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 Mix Your Own $100 Home Hair Color
    
   You know “that friend” who goes to “the salon” and has her hair fabulously colored? More likely than not, her stylist mixes two, occasionally even three, specially selected hair colors to achieve your friends' beautiful hair color. What you notice is that her hair color always seems perfect-never brassy, never boring.

The three most common reasons to mix hair colors are: 

   1) Embolden your hair color.
   2)
Achieve a particular shade
   3) Neutralize unwanted tones
 
How Do I Mix My Own Hair Color? 
  
 1) Determine the shade of hair color you would like to achieve.
 2) Mix most hair color
1:1, or 
equal parts, the developer to the hair color. (The developer is the "active" ingredient, meaning that it is the ingredient that makes the hair color “work”.) While developer is available in 10, 20, 30, and 40 volumes, the preferred and most often used developer is 20 volume peroxide. 
 3) Before you begin, you will need:
      *
An old towel that you don't mind staining     
      *
Ditto
with an old shirt
      * Gloves
      * A bowl, brush and a measuring container
      * Or, an applicator bottle
      * The hair colors-of course &
      * The developer.
 4) Into your bowl or applicator bottle, measure the developer.
 5) Add the hair colors. (The total amount of the hair colors that you have selected should be (in ounces) the same amount as the developer.) 
               As an example: 2 ounces of 20 volume peroxide   
               1 1/2 ounces 9N w/  1/2 ounces 7N= 7 1/2  (N)                                          
                                                                                                
 6) Mix the formula with a color brush (I also like to use a small whisk to make certain I thoroughly mix the color molecules together). If you prefer an applicator bottle to a bowl and brush, but want to make certain the hair color is mixed sufficiently, simply mix the formula in a bowl, then transfer it to the applicator bottle.
 7) Apply the hair color. Hair color lightens more quickly on the first 1/2 " of roots because of the "body heat" at your scalp. If you have struggled with a "hot" scalp, or lighter (often, brassier) hair color at your roots, keep this in mind. While it requires a bit more effort and thought, first apply the hair color 3/4" away from the roots. Then, return to the initial application point to apply the color at your roots.
  
  Think in terms of adding “balance”, "depth" or "accent" to your formula.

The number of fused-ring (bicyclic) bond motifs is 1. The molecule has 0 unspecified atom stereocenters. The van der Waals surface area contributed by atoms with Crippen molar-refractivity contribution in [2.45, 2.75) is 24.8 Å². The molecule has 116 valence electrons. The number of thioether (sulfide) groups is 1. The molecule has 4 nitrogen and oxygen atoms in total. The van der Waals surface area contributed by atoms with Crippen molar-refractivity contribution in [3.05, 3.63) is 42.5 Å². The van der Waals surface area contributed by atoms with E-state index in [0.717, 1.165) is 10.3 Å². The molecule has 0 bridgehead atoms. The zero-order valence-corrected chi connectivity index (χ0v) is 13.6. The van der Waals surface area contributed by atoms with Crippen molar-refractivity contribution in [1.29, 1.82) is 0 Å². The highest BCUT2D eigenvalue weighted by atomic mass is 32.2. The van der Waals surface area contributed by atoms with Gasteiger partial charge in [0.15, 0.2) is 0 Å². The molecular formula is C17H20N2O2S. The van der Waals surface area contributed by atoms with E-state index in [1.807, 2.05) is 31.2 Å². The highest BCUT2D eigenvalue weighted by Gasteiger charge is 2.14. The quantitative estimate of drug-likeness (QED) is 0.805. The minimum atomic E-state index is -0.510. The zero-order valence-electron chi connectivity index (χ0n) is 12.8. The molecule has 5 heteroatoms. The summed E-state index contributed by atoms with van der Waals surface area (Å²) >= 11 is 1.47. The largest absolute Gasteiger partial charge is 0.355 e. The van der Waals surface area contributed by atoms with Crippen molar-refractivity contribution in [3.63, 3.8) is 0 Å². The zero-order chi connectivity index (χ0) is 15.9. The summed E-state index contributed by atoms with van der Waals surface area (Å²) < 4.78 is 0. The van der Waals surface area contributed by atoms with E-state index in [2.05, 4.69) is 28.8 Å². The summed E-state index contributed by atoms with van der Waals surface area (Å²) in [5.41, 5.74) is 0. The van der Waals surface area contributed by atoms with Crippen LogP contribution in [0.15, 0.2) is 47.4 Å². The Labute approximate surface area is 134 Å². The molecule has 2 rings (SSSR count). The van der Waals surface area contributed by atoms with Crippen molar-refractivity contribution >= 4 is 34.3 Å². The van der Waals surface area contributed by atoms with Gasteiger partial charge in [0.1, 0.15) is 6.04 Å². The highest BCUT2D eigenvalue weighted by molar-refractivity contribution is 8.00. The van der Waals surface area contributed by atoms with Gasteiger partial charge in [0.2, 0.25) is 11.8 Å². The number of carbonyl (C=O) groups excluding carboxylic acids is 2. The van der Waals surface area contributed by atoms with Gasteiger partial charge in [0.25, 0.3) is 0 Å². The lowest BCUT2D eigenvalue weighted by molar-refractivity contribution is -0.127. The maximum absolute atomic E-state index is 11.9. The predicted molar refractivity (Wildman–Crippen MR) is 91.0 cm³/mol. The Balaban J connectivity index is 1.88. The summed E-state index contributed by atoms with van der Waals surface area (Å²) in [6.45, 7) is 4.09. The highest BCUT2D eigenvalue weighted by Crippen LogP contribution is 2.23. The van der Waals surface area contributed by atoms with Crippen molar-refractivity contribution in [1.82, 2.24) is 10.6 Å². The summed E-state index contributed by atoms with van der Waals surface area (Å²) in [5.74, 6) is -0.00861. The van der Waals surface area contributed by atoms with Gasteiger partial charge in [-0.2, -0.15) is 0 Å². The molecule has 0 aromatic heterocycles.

A) Balance refers to neutralizing unwanted tones in the hair. While “ash” is the most familiar neutralizing tone, "Salon Beautiful" hair color often begins with a neutral tone. It is identified either by an "n" for "natural" ("6n") or simply by the associated shade of the hair color ("6"). Natural hair colors are neither warm nor cool.    
     
     B) Depth occurs in a formula by adding a slightly darker hair color to the mixture. It can be as little as a drop or two, or as much as 1/2 of the formula. 
    
     C) Adding Accent  to a hair color formula acts in the same manner as adding depth. For just a bit of "heat",  add only a drop of two of your chosen accent color, but for a real "flame" add more color accordingly. 

Can depth and accent be added together? Certainly! See the example of Robyn's formula below:


Robyn, has just landed a job at a very eclectic graphic design firm. She wants her hair to "shout" her creativity in a vibrant copper.

                                
Robyn's natural hair color is a medium light brown-a "level" 6.
               Using L'Oreal Preference Liquid Creme Permanent Hair Color
Mix: 2 ounces of 20 volume developer w/  
                  11/2 ounce # 9 Pastel Blonde to lighten Robyn's hair sufficiently
 1/2 ounce # 7.4 Burnished Copper to add depth  and accent to the formula.

 Most Commonly Asked Questions

  1)  Can boxed hair color be mixed? Certainly. Boxed hair color 
  2) Must the 2 boxed hair colors be the same brand? No. With the exception of hi-lift hair color which is mixed 2;1 ( 2 parts developer to 1 part hi-lift hair color), I can't think of another hair color brand that is mixed similarly, 1;1 
                                               
  Final Notes
  
  Being a hair color "mixologist" is fun and creative. Always, always strand test! The time, effort, cost and anxiety created when a hair color goes wrong, simply isn't worth the time saved by not strand testing. Write your perfect mixture down and save it. You'll be glad you did next month. Robyn's hair color turned out beautifully. Use it though only as a guide to build your own unique hair color.

                                        


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